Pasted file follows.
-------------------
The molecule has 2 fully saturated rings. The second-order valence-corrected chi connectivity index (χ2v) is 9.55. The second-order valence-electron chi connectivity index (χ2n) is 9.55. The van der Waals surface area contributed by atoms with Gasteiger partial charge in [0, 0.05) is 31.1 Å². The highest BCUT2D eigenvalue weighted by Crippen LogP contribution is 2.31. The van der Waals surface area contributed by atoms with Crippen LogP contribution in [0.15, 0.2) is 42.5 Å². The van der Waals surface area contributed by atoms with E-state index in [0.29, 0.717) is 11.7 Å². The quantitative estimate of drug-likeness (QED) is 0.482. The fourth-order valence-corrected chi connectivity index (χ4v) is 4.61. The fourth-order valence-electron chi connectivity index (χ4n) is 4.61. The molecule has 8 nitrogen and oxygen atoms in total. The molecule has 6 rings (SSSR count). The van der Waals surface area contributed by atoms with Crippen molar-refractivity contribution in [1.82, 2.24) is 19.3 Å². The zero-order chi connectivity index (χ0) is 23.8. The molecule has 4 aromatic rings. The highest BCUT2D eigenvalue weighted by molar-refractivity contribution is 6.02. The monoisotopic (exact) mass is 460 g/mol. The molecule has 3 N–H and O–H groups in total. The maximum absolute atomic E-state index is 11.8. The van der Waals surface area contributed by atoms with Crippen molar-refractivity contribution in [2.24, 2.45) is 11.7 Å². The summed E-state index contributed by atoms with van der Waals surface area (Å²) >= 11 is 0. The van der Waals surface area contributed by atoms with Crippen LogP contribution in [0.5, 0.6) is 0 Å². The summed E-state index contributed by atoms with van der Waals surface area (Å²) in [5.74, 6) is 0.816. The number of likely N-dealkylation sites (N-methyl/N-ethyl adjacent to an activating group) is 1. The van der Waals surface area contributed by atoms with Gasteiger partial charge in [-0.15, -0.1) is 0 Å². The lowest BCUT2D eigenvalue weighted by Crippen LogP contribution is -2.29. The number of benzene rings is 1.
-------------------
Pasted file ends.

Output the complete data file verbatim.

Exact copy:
The molecule has 2 fully saturated rings. The second-order valence-corrected chi connectivity index (χ2v) is 9.55. The second-order valence-electron chi connectivity index (χ2n) is 9.55. The van der Waals surface area contributed by atoms with Gasteiger partial charge in [0, 0.05) is 31.1 Å². The highest BCUT2D eigenvalue weighted by Crippen LogP contribution is 2.31. The van der Waals surface area contributed by atoms with Crippen LogP contribution in [0.15, 0.2) is 42.5 Å². The van der Waals surface area contributed by atoms with E-state index in [0.29, 0.717) is 11.7 Å². The quantitative estimate of drug-likeness (QED) is 0.482. The fourth-order valence-corrected chi connectivity index (χ4v) is 4.61. The fourth-order valence-electron chi connectivity index (χ4n) is 4.61. The molecule has 8 nitrogen and oxygen atoms in total. The molecule has 6 rings (SSSR count). The van der Waals surface area contributed by atoms with Crippen molar-refractivity contribution in [1.82, 2.24) is 19.3 Å². The zero-order chi connectivity index (χ0) is 23.8. The molecule has 4 aromatic rings. The highest BCUT2D eigenvalue weighted by molar-refractivity contribution is 6.02. The monoisotopic (exact) mass is 460 g/mol. The molecule has 3 N–H and O–H groups in total. The maximum absolute atomic E-state index is 11.8. The van der Waals surface area contributed by atoms with Crippen molar-refractivity contribution in [2.24, 2.45) is 11.7 Å². The summed E-state index contributed by atoms with van der Waals surface area (Å²) >= 11 is 0. The van der Waals surface area contributed by atoms with Crippen LogP contribution in [0.5, 0.6) is 0 Å². The summed E-state index contributed by atoms with van der Waals surface area (Å²) in [5.74, 6) is 0.816. The number of likely N-dealkylation sites (N-methyl/N-ethyl adjacent to an activating group) is 1. The van der Waals surface area contributed by atoms with Gasteiger partial charge in [-0.15, -0.1) is 0 Å². The lowest BCUT2D eigenvalue weighted by Crippen LogP contribution is -2.29. The number of benzene rings is 1.